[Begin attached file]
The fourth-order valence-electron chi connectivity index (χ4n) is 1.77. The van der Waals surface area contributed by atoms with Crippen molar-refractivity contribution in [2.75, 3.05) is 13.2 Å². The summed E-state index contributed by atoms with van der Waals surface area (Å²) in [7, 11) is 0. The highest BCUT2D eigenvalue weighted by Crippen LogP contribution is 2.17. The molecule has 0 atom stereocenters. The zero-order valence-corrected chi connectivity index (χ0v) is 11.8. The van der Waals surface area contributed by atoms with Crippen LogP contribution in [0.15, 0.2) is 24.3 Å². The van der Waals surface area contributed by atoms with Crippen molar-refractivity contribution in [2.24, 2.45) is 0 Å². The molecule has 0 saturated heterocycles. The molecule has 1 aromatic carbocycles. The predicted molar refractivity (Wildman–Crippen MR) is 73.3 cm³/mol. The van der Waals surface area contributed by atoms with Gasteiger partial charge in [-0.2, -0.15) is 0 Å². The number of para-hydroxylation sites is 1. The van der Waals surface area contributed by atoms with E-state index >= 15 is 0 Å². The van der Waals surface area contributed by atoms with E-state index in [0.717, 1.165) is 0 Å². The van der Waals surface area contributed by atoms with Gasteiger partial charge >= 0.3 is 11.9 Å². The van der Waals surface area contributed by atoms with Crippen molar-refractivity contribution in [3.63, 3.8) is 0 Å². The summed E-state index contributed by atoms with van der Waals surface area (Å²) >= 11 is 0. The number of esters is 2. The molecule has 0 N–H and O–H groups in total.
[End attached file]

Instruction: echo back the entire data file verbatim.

The fourth-order valence-electron chi connectivity index (χ4n) is 1.77. The van der Waals surface area contributed by atoms with Crippen molar-refractivity contribution in [2.75, 3.05) is 13.2 Å². The summed E-state index contributed by atoms with van der Waals surface area (Å²) in [7, 11) is 0. The highest BCUT2D eigenvalue weighted by Crippen LogP contribution is 2.17. The molecule has 0 atom stereocenters. The zero-order valence-corrected chi connectivity index (χ0v) is 11.8. The van der Waals surface area contributed by atoms with Crippen LogP contribution in [0.15, 0.2) is 24.3 Å². The van der Waals surface area contributed by atoms with Crippen molar-refractivity contribution in [2.24, 2.45) is 0 Å². The molecule has 0 saturated heterocycles. The molecule has 1 aromatic carbocycles. The predicted molar refractivity (Wildman–Crippen MR) is 73.3 cm³/mol. The van der Waals surface area contributed by atoms with Gasteiger partial charge in [-0.2, -0.15) is 0 Å². The number of para-hydroxylation sites is 1. The van der Waals surface area contributed by atoms with E-state index >= 15 is 0 Å². The van der Waals surface area contributed by atoms with E-state index in [0.717, 1.165) is 0 Å². The van der Waals surface area contributed by atoms with Gasteiger partial charge >= 0.3 is 11.9 Å². The van der Waals surface area contributed by atoms with Crippen molar-refractivity contribution in [3.63, 3.8) is 0 Å². The summed E-state index contributed by atoms with van der Waals surface area (Å²) >= 11 is 0. The number of esters is 2. The molecule has 0 N–H and O–H groups in total.